Víctor A. López-Agudelo,Tom A. Mendum,Emma Laing,HuiHai Wu,Andres Baena,Luis F. Barrera,Dany J. V. Beste , Rigoberto Rios-Estepa
Metabolism underpins the pathogenic strategy of the causative agent of TB, Mycobacterium tuberculosis (Mtb), and therefore metabolic pathways have recently re-emerged as attractive drug targets. A powerful approach to study Mtb metabolism as a whole, rather than just individual enzymatic components, is to use a systems biology framework, such as a Genome-Scale Metabolic Network (GSMN) that allows the dynamic interactions of all the components of metabolism to be interrogated together. Several GSMNs networks have been constructed for Mtb and used to study the complex relationship between the Mtb genotype and its phenotype. However, the utility of this approach is hampered by the existence of multiple models, each with varying properties and performances. Here we systematically evaluate eight recently published metabolic models of Mtb-H37Rv to facilitate model choice. The best performing models, sMtb2018 and iEK1011, were refined and improved for use in future studies by the TB research community.
Mycobacterium tuberculosis (Mtb) is the causative bacterial agent of the global tuberculosis (TB) epidemic, which is now the biggest infectious disease killer worldwide, causing 1.6 million deaths in 2017 alone . Mtb is an unusual bacterial pathogen, as it is able to cause both acute life threatening disease and a clinically latent infections that can persist for the lifetime of the human host [2,3]. Metabolic reprogramming in response to the host niche during both the acute and the chronic phase of TB infections is a crucial determinant of virulence [4–7]. With the worldwide spread of multi- and extensively-resistant strains of Mtb thwarting the control of this global emergency, new drugs against Mtb are urgently needed and metabolic pathways present attractive and potentially powerful targets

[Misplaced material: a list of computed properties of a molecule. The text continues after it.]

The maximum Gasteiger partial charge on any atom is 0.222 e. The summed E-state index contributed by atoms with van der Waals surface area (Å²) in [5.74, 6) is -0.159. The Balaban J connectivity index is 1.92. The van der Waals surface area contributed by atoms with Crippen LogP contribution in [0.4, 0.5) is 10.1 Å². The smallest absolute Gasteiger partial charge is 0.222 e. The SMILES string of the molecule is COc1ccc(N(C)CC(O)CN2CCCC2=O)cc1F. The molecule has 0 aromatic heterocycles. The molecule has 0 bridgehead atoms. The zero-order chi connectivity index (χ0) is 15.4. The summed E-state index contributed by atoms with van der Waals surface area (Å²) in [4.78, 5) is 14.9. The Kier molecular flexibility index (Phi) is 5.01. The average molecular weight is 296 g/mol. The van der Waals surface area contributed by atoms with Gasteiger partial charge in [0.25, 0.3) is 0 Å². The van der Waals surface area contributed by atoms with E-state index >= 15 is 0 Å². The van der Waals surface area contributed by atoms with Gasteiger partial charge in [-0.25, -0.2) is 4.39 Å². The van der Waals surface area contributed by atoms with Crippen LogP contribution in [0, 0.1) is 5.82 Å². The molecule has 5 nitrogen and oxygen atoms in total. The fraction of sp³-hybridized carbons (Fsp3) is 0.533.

All simulations were conducted on a laptop running Windows 10 (Microsoft) using MATLAB 2016a (MathWorks Corporation, Natick, Massachusetts, USA), COBRA Toolbox version 3.0 , RAVEN 2.0  and Gurobi Optimizer version 7.5.2 (Gurobi Optimization, Inc., Houston, Texas, USA). All code written for this study is available in supplementary information (S1–S8 Files). Genome-scale models of Mtb Models were obtained from supplementary information of published papers and modified as follows:
• GSMN-TB1.1 –from  supplementary info.
• iOSDD890 –from  supplementary info.
• sMtb–from  supplementary info. Modification included were the addition of exchange reactions to allow constraints by growth medium components.
• iCG760 –from  supplementary info.
• iSM810 –from  supplementary info.
• iNJ661v_modified–from  supplementary info.
• sMtb2018 –from  supplementary info.
• iEK1011 –from  supplementary info.
Results and discussion
Descriptive evaluation of the models
Each of the GSMNs analysed in this study (Fig 1, S1 Appendix) combine knowledge from genome annotations, literature and measured biochemical compositions of Mtb. The complex linkage between genotype and phenotype is made by gene-protein-reaction (GPR) associations, implemented as Boolean rules in order to connect gene functions to enzyme complexes, isozymes or promiscuous enzymes, and finally to biochemical reactions . Using set theory, we computed the intersection between all sets of the models’ genes (Fig 2, and S1 Table). In accordance with expectations, the pairwise matrix (Fig 2) demonstrates that Mtb models constructed from the same ancestor (iNJ661 or GSMN-TB), are more similar (Fig 1, Fig 2). By contrast the consolidated models iEK1011 and sMtb2018 share gene similarities (>60%, <85% for iEK1011; and >60%, <98.4%) with all the other models demonstrating an independence from iNJ661 and GSMN-TB.
Víctor A. López-Agudelo thank Msc. Laura P. Pedraza-Palacios for valuable discussions and suggestions.
Citation: López-Agudelo VA, Mendum TA, Laing E, Wu H, Baena A, Barrera LF, et al. (2020) A systematic evaluation of Mycobacterium tuberculosis Genome-Scale Metabolic Networks. PLoS Comput Biol 16(6): e1007533. https://doi.org/10.1371/journal.pcbi.1007533
Editor: Anders Wallqvist, US Army Medical Research and Materiel Command, UNITED STATES
Received: November 5, 2019; Accepted: May 8, 2020; Published: June 15, 2020
Copyright: © 2020 López-Agudelo et al. This is an open access article distributed under the terms of the Creative Commons Attribution License, which permits unrestricted use, distribution, and reproduction in any medium, provided the original author and source are credited.
Data Availability: All relevant data are within the manuscript and its Supporting Information files
Funding: This work was supported by COLCIENCIAS – Colombia, Grant 1115-5693-3520 (https://minciencias.gov.co/). DJVB received funds (MR/K01224X/1) from Medical Research Council (https://mrc.ukri.org/). VALA received funds from COLCIENCIAS (National PhD scholarship Conv. 727-2015) (https://www.minciencias.gov.co/). The funders had no role in study design, data collection and analysis, decision to publish, or preparation of the manuscript
Competing interests: The authors have declared that no competing interests exist.